Igwe claims in the IHEU article that in 2009 he had a personal encounter with members of Liberty Foundation Gospel Ministries:
“Ukpabio mobilized her church members against a local seminar on witchcraft and the rights of the child organized by Stepping Stones and the Nigerian Humanist Movement in Calabar, Cross River State. They invaded the venue, beat me up and stole my personal belongings,” Igwe claims.
After the alleged attack, Liberty Foundation Gospel Ministries again tried to sue SSN, its partners and Igwe for millions of dollars for depriving them of the right to believe in witchcraft, but the case was again unsuccessful, according to the New York Times.
Information on the Liberty Foundation Gospel Ministries’ website reveals that Ukpabio will host an event called “Deliverance Session” in Houston, Texas from March 14-25. A poster for the program calls on people to “come and receive freedom from the Lord,” and targets those who have been experiencing everything from bad dreams and a stagnated life with failures to witchcraft attacks and “mermaid spirit possession.”
It is not Ukpabio’s first visit to United States – she also came to preach in 2010 in Houston, The New York Times shared, and revealed that in a her book titled Unveiling the Mysteries of Witchcraft, she writes that “if a child under the age of 2 screams in the night, cries and is always feverish with deteriorating health, he or she is a servant of Satan.”
Ukpabio had previously declared herself Christendom’s first ever “lady apostle,” and defends her filmic depictions of possessed children gathering by moonlight to devour human flesh as works of fiction. She shared that she feels people criticize her “only because I am African,” and asked “Do you think 'Harry Potter' is real?”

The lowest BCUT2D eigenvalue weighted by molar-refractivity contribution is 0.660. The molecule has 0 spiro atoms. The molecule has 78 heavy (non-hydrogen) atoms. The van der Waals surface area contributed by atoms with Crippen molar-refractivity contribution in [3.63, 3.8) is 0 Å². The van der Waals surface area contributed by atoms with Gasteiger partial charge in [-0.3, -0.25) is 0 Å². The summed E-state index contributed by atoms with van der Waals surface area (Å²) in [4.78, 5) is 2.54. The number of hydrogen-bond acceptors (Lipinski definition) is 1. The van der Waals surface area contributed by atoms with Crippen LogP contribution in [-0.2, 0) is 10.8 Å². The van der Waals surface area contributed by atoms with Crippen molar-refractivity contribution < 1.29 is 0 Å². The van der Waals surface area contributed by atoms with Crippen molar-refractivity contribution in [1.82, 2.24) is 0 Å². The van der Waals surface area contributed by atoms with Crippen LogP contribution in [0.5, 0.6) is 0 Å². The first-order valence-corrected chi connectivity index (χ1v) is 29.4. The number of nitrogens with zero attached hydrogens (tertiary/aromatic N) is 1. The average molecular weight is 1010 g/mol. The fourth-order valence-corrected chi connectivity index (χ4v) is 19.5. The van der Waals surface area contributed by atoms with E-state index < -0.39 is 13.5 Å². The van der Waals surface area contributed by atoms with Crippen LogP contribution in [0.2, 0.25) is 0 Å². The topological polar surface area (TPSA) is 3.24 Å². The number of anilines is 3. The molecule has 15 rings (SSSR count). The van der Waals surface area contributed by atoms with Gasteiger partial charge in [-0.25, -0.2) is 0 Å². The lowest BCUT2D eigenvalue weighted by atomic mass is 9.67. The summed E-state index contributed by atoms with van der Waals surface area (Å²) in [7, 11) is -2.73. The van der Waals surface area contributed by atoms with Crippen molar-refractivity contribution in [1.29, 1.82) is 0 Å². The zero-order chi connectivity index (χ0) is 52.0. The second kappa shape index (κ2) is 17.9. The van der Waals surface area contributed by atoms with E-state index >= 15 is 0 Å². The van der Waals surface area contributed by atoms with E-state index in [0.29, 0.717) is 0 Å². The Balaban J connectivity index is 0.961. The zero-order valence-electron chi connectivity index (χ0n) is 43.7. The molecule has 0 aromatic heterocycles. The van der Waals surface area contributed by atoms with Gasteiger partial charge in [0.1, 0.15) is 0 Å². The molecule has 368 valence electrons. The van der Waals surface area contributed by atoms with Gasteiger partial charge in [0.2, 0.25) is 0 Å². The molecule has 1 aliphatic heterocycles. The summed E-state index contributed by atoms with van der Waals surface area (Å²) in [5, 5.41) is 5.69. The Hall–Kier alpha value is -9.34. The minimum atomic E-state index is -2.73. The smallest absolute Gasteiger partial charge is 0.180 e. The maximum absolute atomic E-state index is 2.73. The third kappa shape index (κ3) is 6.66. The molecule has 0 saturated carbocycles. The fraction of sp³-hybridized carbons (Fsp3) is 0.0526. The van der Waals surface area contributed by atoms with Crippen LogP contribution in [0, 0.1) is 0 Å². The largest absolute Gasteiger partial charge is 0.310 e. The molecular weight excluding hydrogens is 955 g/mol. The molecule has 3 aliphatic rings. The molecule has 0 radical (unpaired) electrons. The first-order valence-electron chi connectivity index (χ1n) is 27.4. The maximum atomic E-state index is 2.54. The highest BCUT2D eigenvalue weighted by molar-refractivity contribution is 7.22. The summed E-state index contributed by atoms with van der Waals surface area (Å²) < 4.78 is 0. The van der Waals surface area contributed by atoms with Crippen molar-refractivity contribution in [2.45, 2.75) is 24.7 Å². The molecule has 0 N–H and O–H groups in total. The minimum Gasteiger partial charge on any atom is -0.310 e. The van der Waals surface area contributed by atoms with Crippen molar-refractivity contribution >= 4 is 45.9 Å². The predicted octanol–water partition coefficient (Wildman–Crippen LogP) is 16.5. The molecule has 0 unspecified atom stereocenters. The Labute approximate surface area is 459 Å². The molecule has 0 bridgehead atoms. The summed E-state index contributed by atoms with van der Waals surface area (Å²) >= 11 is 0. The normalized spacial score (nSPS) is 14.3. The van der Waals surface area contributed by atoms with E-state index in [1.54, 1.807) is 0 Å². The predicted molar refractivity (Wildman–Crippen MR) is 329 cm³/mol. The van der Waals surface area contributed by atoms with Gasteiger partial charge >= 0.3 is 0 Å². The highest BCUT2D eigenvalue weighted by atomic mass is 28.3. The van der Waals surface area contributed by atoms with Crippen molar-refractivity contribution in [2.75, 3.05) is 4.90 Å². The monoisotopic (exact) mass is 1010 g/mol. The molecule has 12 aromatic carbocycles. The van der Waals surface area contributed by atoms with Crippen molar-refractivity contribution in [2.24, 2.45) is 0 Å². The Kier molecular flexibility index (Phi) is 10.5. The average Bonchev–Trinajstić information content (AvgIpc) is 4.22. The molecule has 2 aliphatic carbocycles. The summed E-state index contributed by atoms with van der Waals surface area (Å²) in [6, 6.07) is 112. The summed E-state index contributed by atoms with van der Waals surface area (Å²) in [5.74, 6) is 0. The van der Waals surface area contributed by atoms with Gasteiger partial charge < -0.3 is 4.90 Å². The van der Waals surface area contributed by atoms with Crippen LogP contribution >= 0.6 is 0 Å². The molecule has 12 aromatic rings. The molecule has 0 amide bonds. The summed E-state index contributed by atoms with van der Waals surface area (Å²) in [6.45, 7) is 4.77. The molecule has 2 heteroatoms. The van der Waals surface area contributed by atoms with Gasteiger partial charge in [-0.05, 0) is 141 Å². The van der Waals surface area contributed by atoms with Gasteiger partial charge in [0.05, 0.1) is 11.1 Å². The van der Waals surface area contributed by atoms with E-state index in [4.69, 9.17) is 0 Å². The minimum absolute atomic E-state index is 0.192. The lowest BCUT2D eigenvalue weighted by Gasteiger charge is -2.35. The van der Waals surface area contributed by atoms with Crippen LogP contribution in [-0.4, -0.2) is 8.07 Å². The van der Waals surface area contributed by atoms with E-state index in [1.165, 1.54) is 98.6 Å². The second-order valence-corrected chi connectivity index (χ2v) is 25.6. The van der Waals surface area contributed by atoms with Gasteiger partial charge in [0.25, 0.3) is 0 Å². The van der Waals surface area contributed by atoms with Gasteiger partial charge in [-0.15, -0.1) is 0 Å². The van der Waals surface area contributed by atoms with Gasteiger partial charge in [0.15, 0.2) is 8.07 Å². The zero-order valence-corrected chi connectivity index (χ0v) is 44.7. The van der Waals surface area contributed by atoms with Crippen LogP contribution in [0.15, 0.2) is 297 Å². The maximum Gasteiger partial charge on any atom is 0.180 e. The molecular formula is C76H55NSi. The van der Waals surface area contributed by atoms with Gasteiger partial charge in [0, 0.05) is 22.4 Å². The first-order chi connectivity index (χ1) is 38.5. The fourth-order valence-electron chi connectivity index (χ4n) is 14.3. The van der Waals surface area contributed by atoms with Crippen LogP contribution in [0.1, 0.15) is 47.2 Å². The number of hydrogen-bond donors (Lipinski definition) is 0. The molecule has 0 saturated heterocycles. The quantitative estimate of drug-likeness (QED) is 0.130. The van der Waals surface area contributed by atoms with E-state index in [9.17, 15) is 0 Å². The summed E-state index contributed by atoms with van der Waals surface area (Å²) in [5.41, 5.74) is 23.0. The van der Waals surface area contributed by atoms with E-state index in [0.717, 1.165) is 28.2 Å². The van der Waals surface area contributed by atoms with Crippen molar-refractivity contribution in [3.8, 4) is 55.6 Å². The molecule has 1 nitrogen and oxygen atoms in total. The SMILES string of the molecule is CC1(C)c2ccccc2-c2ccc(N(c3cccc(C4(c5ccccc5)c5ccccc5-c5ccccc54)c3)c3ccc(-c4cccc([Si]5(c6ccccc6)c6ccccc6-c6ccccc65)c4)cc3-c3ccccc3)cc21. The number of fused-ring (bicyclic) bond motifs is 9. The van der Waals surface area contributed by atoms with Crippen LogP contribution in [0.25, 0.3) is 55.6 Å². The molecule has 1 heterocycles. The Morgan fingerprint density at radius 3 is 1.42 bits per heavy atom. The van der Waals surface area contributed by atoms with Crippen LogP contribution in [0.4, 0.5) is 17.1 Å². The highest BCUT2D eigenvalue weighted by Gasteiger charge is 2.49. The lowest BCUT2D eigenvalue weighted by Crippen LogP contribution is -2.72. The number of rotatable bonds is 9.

A Facebook page called Stand Against Helen Ukpabio organized in protest against Helen Ukpabio is calling for 12 days of protests against the preacher when she comes to the U.S., along with a fundraiser in support of Stepping Stones Nigeria. The page has gained nearly 700 “likes” by Monday afternoon.
When asked what he believes the “lady apostle” might hope to achieve in the U.S., Igwe told The Christian Post:
“Helen Ukpabio's mission in the U.S. is a great and gathering danger. She would surely get more people in the U.S. to start believing the nonsense of child witches which she has been spreading in Nigeria through her church, films and publications. I strongly believe that her 'ministry' has already gained some ground particularly in Houston, Texas.
“Her ministry has already allied churches in America. So her efforts, if not opposed or exposed NOW will continue to gain ground particularly among African immigrants. Literally put, Ukpabio is coming to the U.S. to service and exploit the African market of witchcraft believers.”
Igwe went on to describe what he sees as the widespread problem in Africa:
“Witchcraft evokes fear in the minds of most people across sub-Saharan Africa. So she has a lot of support even among those who do not identify with her ministry or are members of the Liberty Foundation Gospel Ministries. Yes her church has branches in Nigeria and beyond. Still it is not among the leading megachurches in the country. Most of the branches are in Cross River and Akwa Ibom states – a region where witchcraft-related abuse is common and widespread.”
Igwe concluded with an urgent warning about the need to protest against Ukpabio when she comes to the U.S.
“As we witnessed recently, a couple from Congo is being tried in the U.K. for branding a child a witch and of torturing the child to death,” he said. “So Africans living in the U.K. or the United States are not 'immune' from the beliefs and abuses related to witchcraft. That is why any of the so-called African pastors who [are] coming to spread this outrageous gospel in these countries and others should be stopped using all civilized means.”
Liberty Foundation Gospel Ministries was not immediately available for comment at the time of press.